Michael Blazek is the PTBNL in the John Axford trade

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The Cardinals acquired right-handed reliever John Axford from the Brewers on Friday for a player to be named later. And that player has now been named.

As first reported by beat writer Derrick Goold of the St. Louis Post-Dispatch, the Cards have sent right-hander Michael Blazek to Milwaukee to complete the one-for-one swap. Blazek is going to join the Brewers’ bullpen immediately and will presumably pitch out of a middle relief role down the stretch.

The 24-year-old has some experience as a starter in the minors, but he’s been much more effective as a reliever. Blazek had a promising 1.97 ERA with 52 strikeouts through 45 2/3 innings this year in the Cardinals’ minor league system.

Axford made his debut for St. Louis on Saturday night with an eight-pitch scoreless frame.

Aaron Judge set a new postseason strikeout record

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For a few days, it looked like Aaron Judge was finally hitting his stride in the postseason. He was still striking out at a regular clip, piling more and more strikeouts atop the 16 he racked up in the Division Series, but he was mashing, too. He engineered a three-run homer during Game 3 of the Championship Series, followed by another blast and game-tying double in Game 4. His one-out double helped pad a five-run lead in Game 5, while his 425-footer off of Brad Peacock barely made a dent during a 7-1 loss in Game 6. And then Lance McCullers‘ curveball found and fooled him, as it did five of the 14 batters it met in Game 7:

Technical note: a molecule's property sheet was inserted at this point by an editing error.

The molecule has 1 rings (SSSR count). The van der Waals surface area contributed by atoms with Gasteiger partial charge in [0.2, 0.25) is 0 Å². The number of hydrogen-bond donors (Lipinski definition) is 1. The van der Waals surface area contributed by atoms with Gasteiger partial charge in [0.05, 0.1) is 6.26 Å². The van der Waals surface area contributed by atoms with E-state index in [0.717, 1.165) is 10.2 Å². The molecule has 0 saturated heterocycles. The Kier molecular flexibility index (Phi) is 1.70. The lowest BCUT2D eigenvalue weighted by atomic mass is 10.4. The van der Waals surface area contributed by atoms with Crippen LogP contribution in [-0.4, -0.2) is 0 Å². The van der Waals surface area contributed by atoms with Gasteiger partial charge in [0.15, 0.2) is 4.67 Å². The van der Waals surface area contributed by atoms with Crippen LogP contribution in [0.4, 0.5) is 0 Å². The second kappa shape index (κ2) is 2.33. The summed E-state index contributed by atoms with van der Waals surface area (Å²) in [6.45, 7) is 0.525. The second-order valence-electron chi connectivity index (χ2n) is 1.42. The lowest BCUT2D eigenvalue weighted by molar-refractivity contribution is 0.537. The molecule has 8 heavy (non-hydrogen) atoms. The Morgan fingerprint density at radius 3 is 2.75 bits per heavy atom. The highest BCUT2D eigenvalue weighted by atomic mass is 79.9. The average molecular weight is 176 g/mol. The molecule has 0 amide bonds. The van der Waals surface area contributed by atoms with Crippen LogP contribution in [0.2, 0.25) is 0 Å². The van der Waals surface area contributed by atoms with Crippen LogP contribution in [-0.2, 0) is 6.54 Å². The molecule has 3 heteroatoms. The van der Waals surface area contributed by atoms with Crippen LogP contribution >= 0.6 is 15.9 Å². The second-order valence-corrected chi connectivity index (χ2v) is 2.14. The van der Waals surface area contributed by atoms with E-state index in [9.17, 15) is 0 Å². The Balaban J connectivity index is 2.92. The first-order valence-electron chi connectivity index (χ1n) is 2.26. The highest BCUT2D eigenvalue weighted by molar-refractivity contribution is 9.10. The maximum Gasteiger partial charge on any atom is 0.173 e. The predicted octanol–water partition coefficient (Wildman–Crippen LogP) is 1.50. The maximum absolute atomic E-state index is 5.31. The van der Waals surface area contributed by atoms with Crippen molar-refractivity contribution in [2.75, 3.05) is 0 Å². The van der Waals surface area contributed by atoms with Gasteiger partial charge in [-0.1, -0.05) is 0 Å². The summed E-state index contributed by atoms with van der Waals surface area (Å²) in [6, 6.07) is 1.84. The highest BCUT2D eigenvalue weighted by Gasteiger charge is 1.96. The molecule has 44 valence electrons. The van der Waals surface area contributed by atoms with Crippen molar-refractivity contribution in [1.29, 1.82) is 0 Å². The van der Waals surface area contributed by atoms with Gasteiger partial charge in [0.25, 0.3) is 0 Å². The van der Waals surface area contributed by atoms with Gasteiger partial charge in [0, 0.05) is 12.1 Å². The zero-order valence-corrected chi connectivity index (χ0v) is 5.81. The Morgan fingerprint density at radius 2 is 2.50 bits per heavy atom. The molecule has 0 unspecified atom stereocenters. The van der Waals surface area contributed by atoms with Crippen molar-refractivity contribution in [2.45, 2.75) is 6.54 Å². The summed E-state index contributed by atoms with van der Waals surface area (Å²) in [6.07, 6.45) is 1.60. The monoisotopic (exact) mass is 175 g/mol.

The strikeout was Judge’s first of the evening and 27th since the start of the playoffs. No other major league batter has racked up that many strikeouts in a single postseason, though Alfonso Soriano’s 26-strikeout record in 2003 comes the closest. Within that record, Judge also collected three golden sombreros (four strikeouts in a single game), narrowly avoiding the dreaded platinum sombrero (five strikeouts in a single game).

It’s an unfortunate footnote to a spectacular year for the rookie outfielder, who decimated the competition with 52 home runs and 8.2 fWAR during the regular season and was a pivotal part of the Yankees’ playoff run. Thankfully, the image of McCullers’ curveball darting just under Judge’s bat won’t be the image that sticks with us for years to come. Instead, it’ll look something like this: